the purge eluent stream is passed through the third bed,
the desorption eluent stream is passed through the second bed,
effluent is withdrawn from the third bed and is passed through the first bed,
adsorbate product is withdrawn as effluent from the second bed, and
raffinate product is withdrawn as effluent from the first bed.
2. The process of claim 1, wherein the desorption eluent stream contains between about 60 and 90 volume percent of the eluent flow, and the purge eluent stream contains between about 10 and 40 volume percent of the eluent flow.
3. The process of claim 2, wherein the eluent flow has a mass flowrate between about four and eight times the mass flowrate of the normal paraffins in the feed mixture.
4. The process of claim 2, wherein the desorption eluent stream contains between about 70 and 85 volume percent of the eluent flow, and the purge eluent stream contains between about 15 and 30 volume percent of the eluent flow.
5. The process of claim 2, wherein the normal paraffins have between about 8 and 20 carbon atoms.
6. The process of claim 5, wherein the hydrocarbon feed mixture is kerosene.
7. The process of claim 6, wherein the normal paraffins have between about 11 and 15 carbon atoms.
Description
BACKGROUND OF THE INVENTION

This invention relates to an improved continuous adsorption process for the resolution of hydrocarbon mixtures into products of like molecular structure. More particularly, this process relates to the application of multiple molecular sieve adsorbent beds to the separation of normal paraffins from a vapor-phase hydrocarbon mixture containing the same.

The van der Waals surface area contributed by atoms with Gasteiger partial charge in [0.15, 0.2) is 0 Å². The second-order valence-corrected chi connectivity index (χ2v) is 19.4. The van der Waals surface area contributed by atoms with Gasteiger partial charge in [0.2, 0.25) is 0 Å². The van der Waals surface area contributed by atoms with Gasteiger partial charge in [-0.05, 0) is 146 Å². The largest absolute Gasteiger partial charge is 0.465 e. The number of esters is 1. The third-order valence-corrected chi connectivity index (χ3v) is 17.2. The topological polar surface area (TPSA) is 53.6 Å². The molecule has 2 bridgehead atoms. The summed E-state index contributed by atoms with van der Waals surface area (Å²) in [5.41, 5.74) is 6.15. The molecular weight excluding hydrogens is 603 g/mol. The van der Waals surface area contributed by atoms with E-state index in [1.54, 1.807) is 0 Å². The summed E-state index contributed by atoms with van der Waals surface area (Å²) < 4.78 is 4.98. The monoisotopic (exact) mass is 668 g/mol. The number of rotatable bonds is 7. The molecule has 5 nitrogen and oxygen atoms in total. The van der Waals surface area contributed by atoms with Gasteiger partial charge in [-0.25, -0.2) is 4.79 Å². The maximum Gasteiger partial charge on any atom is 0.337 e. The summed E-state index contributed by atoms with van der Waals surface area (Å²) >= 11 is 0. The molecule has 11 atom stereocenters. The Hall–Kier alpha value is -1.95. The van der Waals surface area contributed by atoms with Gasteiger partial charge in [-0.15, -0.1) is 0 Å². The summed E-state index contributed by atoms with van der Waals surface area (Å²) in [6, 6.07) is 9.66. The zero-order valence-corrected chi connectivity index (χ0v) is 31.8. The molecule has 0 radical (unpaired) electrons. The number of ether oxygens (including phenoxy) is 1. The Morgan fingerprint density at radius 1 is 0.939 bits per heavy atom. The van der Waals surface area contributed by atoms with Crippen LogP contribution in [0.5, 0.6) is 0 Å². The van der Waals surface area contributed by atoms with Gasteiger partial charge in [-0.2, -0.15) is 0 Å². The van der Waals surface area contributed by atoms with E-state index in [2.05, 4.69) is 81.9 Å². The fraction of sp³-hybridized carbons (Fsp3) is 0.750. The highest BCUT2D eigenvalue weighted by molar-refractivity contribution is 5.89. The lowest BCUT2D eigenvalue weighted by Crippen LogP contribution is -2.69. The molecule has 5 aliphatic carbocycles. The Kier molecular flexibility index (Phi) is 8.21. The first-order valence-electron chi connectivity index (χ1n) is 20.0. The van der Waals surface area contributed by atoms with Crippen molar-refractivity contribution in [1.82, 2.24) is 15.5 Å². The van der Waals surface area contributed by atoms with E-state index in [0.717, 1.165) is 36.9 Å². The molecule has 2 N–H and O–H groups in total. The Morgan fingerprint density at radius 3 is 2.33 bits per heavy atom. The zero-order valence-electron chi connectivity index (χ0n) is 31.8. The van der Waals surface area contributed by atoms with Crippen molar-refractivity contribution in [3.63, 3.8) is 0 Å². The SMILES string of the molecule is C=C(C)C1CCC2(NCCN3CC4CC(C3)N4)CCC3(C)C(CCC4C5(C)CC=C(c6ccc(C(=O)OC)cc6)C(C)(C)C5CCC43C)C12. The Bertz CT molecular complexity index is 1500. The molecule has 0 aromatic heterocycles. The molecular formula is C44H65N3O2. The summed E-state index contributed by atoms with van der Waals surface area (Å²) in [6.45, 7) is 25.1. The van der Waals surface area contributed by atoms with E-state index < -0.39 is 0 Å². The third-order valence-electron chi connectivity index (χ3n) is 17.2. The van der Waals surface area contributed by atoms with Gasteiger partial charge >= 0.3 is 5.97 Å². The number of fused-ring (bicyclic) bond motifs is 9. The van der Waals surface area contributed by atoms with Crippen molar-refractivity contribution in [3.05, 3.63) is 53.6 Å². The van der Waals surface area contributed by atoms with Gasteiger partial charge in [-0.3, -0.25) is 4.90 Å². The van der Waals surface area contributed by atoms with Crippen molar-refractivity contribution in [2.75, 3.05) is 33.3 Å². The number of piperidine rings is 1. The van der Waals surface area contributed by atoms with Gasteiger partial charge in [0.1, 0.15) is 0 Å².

It is recognized that resolution of the components of certain fluid solutions can be achieved through exploitation of the adsorptive properties of materials commonly known as molecular sieves. Such materials, principally the natural and synthetic aluminosilicates, have a porous crystalline structure with intracrystal cavities that are accessible via pores of relatively uniform diameter. Adsorption through the pores is selective--only molecules with an effective diameter smaller than the characteristic pore diameter of a particular molecular sieve can be adsorbed thereby. Thus, a basis is provided for separation of molecules according to size. Molecular sieves are particularly useful for accomplishing the separations of mixtures of hydrocarbons of differing molecular structures, for instance the separation of normal paraffins from mixtures also comprising branched and/or cyclic hydrocarbons, which separations are not generally feasible through more common techniques such as fractional distillation or solvent extraction.

In the application of a molecular sieve to such separations, a mixed feedstock is passed over a contained bed of the sieve material to accomplish adsorption thereon of selected molecules, termed the adsorbate fraction of the feedstock. Effluent from the bed comprises the remaining fraction of the feedstock, herein termed the raffinate. Adsorption is, of course, but one phase of the overall separation process, since the adsorbate must eventually be desorbed from the sieve. One common method for accomplishing such desorption involves discontinuing the flow of feedstock and passing a stream of an eluent over the bed. The eluent is generally a compound which is itself adsorbed through the sieve pores. For instance, when the adsorbate is a normal paraffin of a given carbon number, a preferred eluent is a normal paraffin of a different carbon number. In this case both the adsorption and desorption phases of the overall separations process involve interchange of eluent and adsorbate molecules on the sieve bed--adsorbate molecules are displaced from the sieve pores by eluent molecules during the desorption step and eluent is displaced by adsorbate during a subsequent adsorption step. A mixture of raffinate and eluent molecules is withdrawn as effluent from the bed during adsorption service by the bed, and a mixture of adsorbate and eluent is withdrawn during desorption. Such effluent mixtures, respectively termed the process raffinate and adsorbate products, are generally then subjected to further processing for the recovery of eluent for recycle to the adsorption beds.